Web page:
About Associate Professor Natalie Taylor

A/Prof Natalie Taylor is passionate about health and healthcare behaviour change research, and establishing the most cost-effective ways to achieve this for improved patient outcomes. Her research is focussed on testing the impact of behaviour change and implementation science methods for enhancing the translation of clinical guidelines to improve practice and outcomes for cancer patients with a particular emphasis on translational research in cancer.

A/Prof Taylor has expertise in health and organisational behaviour change. She currently leads a team of researchers to deliver a program of work focusing on hereditary cancers, in particular cancers amongst individuals carrying the Lynch syndrome gene. This work observes patterns of the disease amongst carriers, the cost-effectiveness of screening pathways, treatments, and approaches to implementation of evidence based clinical guidelines for these conditions. In her body of work, she has collaborated on a collection of research projects, academic activity, and community activity across a range of cancers and other conditions with researcher and clinical colleagues across Australia and internationally. Her research has been published in leading journals in her field of research including Implementation Science, Genetics in Medicine, MJA, BMJ Open, Health Psychology Review, BMJ Quality and Safety, and BMC Health Services Research. A/Prof Taylor has supervised PhD Candidates to completion and is currently available for PhD candidate supervision.

A/Prof Taylor’s current program of work is funded by project and fellowship grants awarded by Cancer Australia and the Cancer Institute NSW. She is also a CI to an Australian Genomics Health Alliance funded project and a NHMRC Partnership Project Grant. In 2016, she received the NSW Premier’s Award for Outstanding Cancer Research for Excellence in Translational Cancer Research.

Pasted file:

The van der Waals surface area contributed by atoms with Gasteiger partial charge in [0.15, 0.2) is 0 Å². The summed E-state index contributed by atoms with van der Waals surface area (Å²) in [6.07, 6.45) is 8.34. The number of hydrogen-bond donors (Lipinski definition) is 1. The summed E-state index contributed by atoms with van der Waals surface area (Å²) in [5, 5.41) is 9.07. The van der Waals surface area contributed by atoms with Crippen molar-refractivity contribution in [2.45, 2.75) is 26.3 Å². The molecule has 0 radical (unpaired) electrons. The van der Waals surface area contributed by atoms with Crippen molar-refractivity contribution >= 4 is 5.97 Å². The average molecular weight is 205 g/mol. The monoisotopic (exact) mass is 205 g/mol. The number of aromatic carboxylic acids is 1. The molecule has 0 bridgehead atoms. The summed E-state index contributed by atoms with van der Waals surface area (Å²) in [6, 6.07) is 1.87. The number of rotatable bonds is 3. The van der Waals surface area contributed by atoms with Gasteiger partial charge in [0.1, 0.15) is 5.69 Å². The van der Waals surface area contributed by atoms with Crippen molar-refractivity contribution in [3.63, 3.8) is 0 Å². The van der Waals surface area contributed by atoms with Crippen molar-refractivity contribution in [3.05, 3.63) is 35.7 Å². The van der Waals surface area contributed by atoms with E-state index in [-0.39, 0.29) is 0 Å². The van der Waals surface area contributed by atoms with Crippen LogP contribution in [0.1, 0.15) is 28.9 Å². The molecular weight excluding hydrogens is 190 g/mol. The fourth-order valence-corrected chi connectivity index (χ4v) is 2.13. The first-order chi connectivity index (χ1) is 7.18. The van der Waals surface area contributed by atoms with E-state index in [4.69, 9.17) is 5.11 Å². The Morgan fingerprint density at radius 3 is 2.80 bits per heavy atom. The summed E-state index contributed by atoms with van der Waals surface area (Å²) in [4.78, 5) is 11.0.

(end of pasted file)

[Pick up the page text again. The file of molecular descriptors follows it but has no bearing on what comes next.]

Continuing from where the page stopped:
Selected publications

  1. Kang YJ, Killen J, Caruana M, Simms K, Taylor N, Frayling IM, Snowsill T, Huxley N, Coupe V, Hughes S, Freeman V, Boussioutas A, Trainer AH, Ward RL, Mitchell G, Macrae F, Canfell K. (2019). The predicted impact and cost-effectiveness of systematic testing of people with incident colorectal cancer for Lynch syndrome. MJA.
  2. Taylor, N., Mitchell, G., Kang, Y., Jenkins, M., Tucker, K., & Macrae, F. (2019) Opportunities for Lynch syndrome testing. Public Health Research and Practice.  
  3. Morrow A, Hogden E, Kang Y-J, Steinberg J, Canfell K, Solomon M, Kench JG, Gill AJ, Shaw T, Pachter N, Parkinson B, Wolfenden L, Mitchell G, Macrae F, Tucker K., Taylor N. (2019) Comparing theory and non-theory based implementation approaches to improving referral practices in cancer genetics: a cluster randomised trial protocol. BMC Trials
  4. Long JC, Winata T, Debono D, Phan-Thien K-C, Zhu C, Taylor N. (2019). Process evaluation of a behaviour change approach to improving clinical practice for detecting hereditary cancer. BMC Health Services Research
  5. Taylor, N. Best, S., Martyn, M., Long, J., North, K., Braithwaite, J., & Gaff, C. (2019). A transformative translational change programme to introduce genomics into healthcare: a complexity and implementation science study protocol. BMJ Open
  6. Clay-Williams, R., Taylor, N., & Braithwaite, J. (2018). Multi-centre health services research governance: potential solutions to the burden of regulation and bureaucracy. MJA
  7. Healey, E., Taylor, N., Williams, R., Greening, S., Wakefield, C., Warwick, L., & Tucker, K. Quantifying dissemination rates and identifying barriers to communication of risk information in Australian BRCA families. (2017). Genetics in Family Medicine.
  8. Taylor N, Lawton R, Slater B, Moore S., Craig, J., Wright J, Mohammed, M. (2014). Collaborating with front-line healthcare professionals: the clinical and cost effectiveness of a theory based approach to the implementation of a national guideline. BMC Health Services Research, 14 (1), 648.
  9. Taylor, N., Lawton, R., Conner, M. (2012). The impact of theory on the effectiveness of worksite physical activity interventions: a meta-analysis and meta-regression. Health Psychology Review, 6(1), pp.33-73.
  10. McEachen, R., Conner, M., Taylor, N., & Lawton, R. (2011). Prospective prediction of health-related behaviors with the Theory of Planned Behavior: A meta-analysis. Health Psychology Review, 5(2), 97-144